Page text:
The bad boys of oil

Most of the world's new production is expected to come from just a few nations. That could spell big trouble for Big Oil and consumers alike.

Shifting fortunes
Shifting fortunes
Antoine Halff, head of energy research at Fimat in New York, said more deals are likely to involve a third party, like a smaller oil company from a developing nation, partnering alongside a major international firm to help it win access.

And of course, falling oil prices could also quickly change this new dynamic. If crude prices fall, then these countries will be forced to pump more oil -- requiring more capital and technical expertise -- to raise money for government budgets that have grown reliant on high oil prices.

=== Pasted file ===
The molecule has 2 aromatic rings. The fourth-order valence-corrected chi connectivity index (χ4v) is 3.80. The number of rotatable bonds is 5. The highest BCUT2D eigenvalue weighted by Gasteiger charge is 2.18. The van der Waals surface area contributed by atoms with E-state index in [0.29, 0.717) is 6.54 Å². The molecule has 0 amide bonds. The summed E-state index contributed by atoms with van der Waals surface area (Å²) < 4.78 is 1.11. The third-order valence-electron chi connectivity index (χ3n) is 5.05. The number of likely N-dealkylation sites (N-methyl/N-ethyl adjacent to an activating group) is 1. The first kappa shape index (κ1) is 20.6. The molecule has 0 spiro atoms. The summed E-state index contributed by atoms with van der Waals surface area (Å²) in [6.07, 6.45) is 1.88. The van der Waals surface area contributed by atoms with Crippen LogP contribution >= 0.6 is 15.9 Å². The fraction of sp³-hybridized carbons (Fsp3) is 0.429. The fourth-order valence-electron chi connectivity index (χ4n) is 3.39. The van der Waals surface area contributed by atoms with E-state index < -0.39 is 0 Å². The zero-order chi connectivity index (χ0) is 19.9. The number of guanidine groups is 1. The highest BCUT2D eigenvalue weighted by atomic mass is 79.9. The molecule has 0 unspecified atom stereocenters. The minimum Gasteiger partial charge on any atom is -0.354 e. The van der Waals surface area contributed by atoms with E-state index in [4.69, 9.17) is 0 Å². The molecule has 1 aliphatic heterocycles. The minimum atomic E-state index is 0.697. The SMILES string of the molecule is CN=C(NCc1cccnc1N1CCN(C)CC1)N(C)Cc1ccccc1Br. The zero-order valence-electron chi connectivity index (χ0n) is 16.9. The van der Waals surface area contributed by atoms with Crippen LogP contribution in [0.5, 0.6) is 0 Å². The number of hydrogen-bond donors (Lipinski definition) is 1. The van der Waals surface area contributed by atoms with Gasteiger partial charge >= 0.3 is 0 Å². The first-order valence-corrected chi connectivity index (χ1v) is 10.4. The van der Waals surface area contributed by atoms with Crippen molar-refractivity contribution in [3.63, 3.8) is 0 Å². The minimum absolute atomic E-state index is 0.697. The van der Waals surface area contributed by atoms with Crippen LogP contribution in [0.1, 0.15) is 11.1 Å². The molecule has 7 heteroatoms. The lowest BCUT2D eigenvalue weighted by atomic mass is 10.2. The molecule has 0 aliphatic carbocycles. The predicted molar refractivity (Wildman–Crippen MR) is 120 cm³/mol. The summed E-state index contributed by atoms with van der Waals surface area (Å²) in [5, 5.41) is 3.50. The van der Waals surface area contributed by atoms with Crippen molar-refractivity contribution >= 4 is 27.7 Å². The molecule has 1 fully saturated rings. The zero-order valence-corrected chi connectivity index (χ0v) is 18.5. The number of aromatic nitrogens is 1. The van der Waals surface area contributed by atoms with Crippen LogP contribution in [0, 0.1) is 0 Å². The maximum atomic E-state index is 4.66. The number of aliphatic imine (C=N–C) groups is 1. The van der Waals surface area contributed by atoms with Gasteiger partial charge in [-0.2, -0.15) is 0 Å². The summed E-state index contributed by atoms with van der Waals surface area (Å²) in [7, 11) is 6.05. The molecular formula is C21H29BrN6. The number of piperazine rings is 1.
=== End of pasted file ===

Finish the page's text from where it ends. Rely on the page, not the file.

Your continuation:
"It's a cyclical phenomenon," said Halff, speaking of the growing trend toward nationalization. "But it's a long-term cycle, and it might not last forever."

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